What about foreign bank exposure to Turkey?
In light of the ECB’s Friday warning, which arguably catalyzed the sharpest leg of the Lira collapse, this has emerged as the most pertinent question and precipitated Friday’s “contagion” response across European markets. According to BIS statistics, foreign banks held claims of around $220bn on Turkey as at the end of 1Q18, a figure which includes cross-border claims as well as local claims of foreign affiliates. 60% of this reflects exposure to the non-bank private sector. The direct exposure to Turkish banks is lower, at around $50bn, while exposures to the official sector are around $38bn.
Looking at the split by country, Spanish, French and Italian banks are the ones with the highest foreign claims on Turkey, followed by US and UK banks. The good news, at least according to JPM’s credit strategists, is that “even for the European banks with the largest exposures to Turkey the impact on fundamentals is likely to be manageable”, absent of course further emerging market spillovers.
Besides direct claims, foreign banks also held additional exposure of around $78bn to Turkey via “credit commitments”, “guarantees extended” and “derivative contracts”, which include “the contingent liabilities of the protection seller of credit derivatives contracts, warranties and indemnities, confirmed documentary credits, irrevocable and standby letters of credit, acceptances and endorsements” according to JPMorgan.
Here, approximately 50% of these exposures are held by French, Italian and Spanish banks, and a further 40% by US and UK banks. For derivative contracts and guarantees extended, US and UK banks account for more than 50% of total exposures. Meanwhile, around $9bn of these additional exposures reflects CDS protection on the Turkish sovereign, which has been relatively stable since 2014.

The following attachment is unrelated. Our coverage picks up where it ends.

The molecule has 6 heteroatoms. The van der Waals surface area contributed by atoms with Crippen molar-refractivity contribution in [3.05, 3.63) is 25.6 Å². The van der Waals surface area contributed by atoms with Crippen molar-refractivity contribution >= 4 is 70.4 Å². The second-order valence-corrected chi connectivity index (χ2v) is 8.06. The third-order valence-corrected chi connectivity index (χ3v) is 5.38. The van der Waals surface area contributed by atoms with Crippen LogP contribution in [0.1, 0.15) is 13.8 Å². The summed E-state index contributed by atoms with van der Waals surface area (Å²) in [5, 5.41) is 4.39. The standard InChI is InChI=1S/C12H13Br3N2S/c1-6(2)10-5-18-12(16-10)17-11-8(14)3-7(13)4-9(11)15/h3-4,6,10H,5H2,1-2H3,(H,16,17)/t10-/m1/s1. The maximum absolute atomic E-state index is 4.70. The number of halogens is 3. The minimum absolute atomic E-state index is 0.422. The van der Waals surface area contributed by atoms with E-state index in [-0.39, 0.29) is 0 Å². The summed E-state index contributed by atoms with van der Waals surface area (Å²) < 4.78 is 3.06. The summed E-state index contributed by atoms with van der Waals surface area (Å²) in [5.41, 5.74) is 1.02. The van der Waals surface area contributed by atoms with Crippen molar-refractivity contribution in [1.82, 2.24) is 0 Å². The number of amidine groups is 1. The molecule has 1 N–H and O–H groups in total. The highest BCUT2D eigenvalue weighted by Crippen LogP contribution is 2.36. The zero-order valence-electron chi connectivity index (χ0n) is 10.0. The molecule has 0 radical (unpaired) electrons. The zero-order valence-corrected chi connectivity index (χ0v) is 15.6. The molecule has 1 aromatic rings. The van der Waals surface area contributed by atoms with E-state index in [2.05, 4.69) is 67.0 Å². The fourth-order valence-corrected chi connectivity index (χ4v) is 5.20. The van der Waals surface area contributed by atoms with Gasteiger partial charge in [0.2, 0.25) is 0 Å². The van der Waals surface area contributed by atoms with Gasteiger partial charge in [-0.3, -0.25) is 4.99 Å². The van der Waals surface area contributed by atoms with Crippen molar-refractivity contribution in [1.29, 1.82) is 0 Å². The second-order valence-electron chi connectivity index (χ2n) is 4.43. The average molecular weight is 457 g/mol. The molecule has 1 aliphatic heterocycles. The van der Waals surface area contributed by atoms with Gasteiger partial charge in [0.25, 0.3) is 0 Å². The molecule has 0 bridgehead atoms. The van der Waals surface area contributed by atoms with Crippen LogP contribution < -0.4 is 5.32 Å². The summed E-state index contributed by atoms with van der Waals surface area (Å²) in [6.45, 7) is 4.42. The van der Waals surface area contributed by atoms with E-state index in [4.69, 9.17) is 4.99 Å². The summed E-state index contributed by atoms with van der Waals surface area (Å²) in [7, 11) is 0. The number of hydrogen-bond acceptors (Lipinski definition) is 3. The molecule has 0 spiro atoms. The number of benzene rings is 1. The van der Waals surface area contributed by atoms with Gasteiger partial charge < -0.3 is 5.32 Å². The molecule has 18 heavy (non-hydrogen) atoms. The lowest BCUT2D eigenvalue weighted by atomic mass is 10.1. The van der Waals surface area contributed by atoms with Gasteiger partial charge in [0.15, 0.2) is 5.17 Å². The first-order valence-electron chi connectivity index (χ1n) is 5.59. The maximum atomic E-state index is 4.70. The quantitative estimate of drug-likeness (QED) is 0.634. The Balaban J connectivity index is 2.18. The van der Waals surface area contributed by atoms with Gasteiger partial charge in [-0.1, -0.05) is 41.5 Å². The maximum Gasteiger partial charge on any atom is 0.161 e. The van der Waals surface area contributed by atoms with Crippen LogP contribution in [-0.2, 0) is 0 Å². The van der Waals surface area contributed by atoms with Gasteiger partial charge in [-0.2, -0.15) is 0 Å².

Summing up JPMogan’s findings, the bank concludes that “in terms of foreign bank exposures it appears that Spanish, French and Italian banks, as well as US and UK banks through contingent exposures, are most exposed to Turkey.“
And while the direct threat of contagion spillover from Turkey appears limited so far, the risk is that an adverse cascade especially among the country’s EM peers – should investors scramble to cut their exposure to emerging markets – could ripple and have a magnifying effect on the global financial system, resulting in a repeat of the Asian Financial Crisis if Turkey’s economic freefall is not arrested early enough.
Ironically, this “worst case” scenario for contagion could be catalyzed in one of two ways: if Erdogan decides to do nothing, or – paradoxically – if he panics, and implements the most draconian of countermeasures – capital controls.
This is how Robert Marchini, a political strategist at Zenith Asset Management laid out to Bloomberg how he see the “worst case scenario” for Turkey:
Regarding Turkey as a potential ‘Black Swan’-level event, I’m skeptical the collapse of the currency per se would be enough of an incident. The market has known for a while Erdogan was leading the country in an economically reckless direction. The real question was when it all would blow up (although I don’t think anyone thought it would go down this quickly.) More specifically, I think that the [EU] banks’ exposures to both external debt and local operations, while significant, are not at a crisis level.
Where the real risk lies, and one that I think has not been adequately considered, is the markets’ reaction to [potential] capital controls. Should Erdogan impose capital controls, in addition to banks’ writedowns on [now-toxic] Turkish assets, investors’ reaction is likely to be panic and to yank capital out of other EMs before either A. That EM’s currency falls further and/or B. That EM’s government gets the same idea as Turkey.
This becomes somewhat of a self-fulfilling prophecy, and in my opinion is where the real possibility for contagion lies.
In other words, having done nothing while the Turkish financial crisis spiraled out of control first slowly and then blazing fast, Erdogan now finds himself facing a most unpleasant dilemma: damned if he does, and damned if he doesn’t.